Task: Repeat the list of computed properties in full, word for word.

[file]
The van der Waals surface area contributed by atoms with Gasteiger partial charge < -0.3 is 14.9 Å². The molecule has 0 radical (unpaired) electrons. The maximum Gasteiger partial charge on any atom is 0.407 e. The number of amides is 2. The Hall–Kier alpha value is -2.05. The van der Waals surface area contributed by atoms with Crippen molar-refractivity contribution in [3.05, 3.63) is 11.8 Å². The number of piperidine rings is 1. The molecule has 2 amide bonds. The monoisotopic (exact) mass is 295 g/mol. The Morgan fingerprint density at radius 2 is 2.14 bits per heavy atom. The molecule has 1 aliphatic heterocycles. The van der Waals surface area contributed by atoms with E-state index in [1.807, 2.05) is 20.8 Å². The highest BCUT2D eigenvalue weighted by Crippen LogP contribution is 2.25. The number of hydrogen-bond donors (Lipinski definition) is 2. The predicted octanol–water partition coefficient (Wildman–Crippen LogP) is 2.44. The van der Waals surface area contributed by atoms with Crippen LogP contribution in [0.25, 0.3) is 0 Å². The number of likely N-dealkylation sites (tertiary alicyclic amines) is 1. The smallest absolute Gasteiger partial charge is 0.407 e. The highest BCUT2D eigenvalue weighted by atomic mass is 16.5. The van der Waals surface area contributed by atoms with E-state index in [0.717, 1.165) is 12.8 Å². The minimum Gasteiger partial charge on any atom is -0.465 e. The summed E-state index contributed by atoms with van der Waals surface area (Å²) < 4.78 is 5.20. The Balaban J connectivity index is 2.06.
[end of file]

The van der Waals surface area contributed by atoms with Gasteiger partial charge < -0.3 is 14.9 Å². The molecule has 0 radical (unpaired) electrons. The maximum Gasteiger partial charge on any atom is 0.407 e. The number of amides is 2. The Hall–Kier alpha value is -2.05. The van der Waals surface area contributed by atoms with Crippen molar-refractivity contribution in [3.05, 3.63) is 11.8 Å². The number of piperidine rings is 1. The molecule has 2 amide bonds. The monoisotopic (exact) mass is 295 g/mol. The Morgan fingerprint density at radius 2 is 2.14 bits per heavy atom. The molecule has 1 aliphatic heterocycles. The van der Waals surface area contributed by atoms with E-state index in [1.807, 2.05) is 20.8 Å². The highest BCUT2D eigenvalue weighted by Crippen LogP contribution is 2.25. The number of hydrogen-bond donors (Lipinski definition) is 2. The predicted octanol–water partition coefficient (Wildman–Crippen LogP) is 2.44. The van der Waals surface area contributed by atoms with Crippen LogP contribution in [0.25, 0.3) is 0 Å². The number of likely N-dealkylation sites (tertiary alicyclic amines) is 1. The smallest absolute Gasteiger partial charge is 0.407 e. The highest BCUT2D eigenvalue weighted by atomic mass is 16.5. The van der Waals surface area contributed by atoms with E-state index in [0.717, 1.165) is 12.8 Å². The minimum Gasteiger partial charge on any atom is -0.465 e. The summed E-state index contributed by atoms with van der Waals surface area (Å²) < 4.78 is 5.20. The Balaban J connectivity index is 2.06.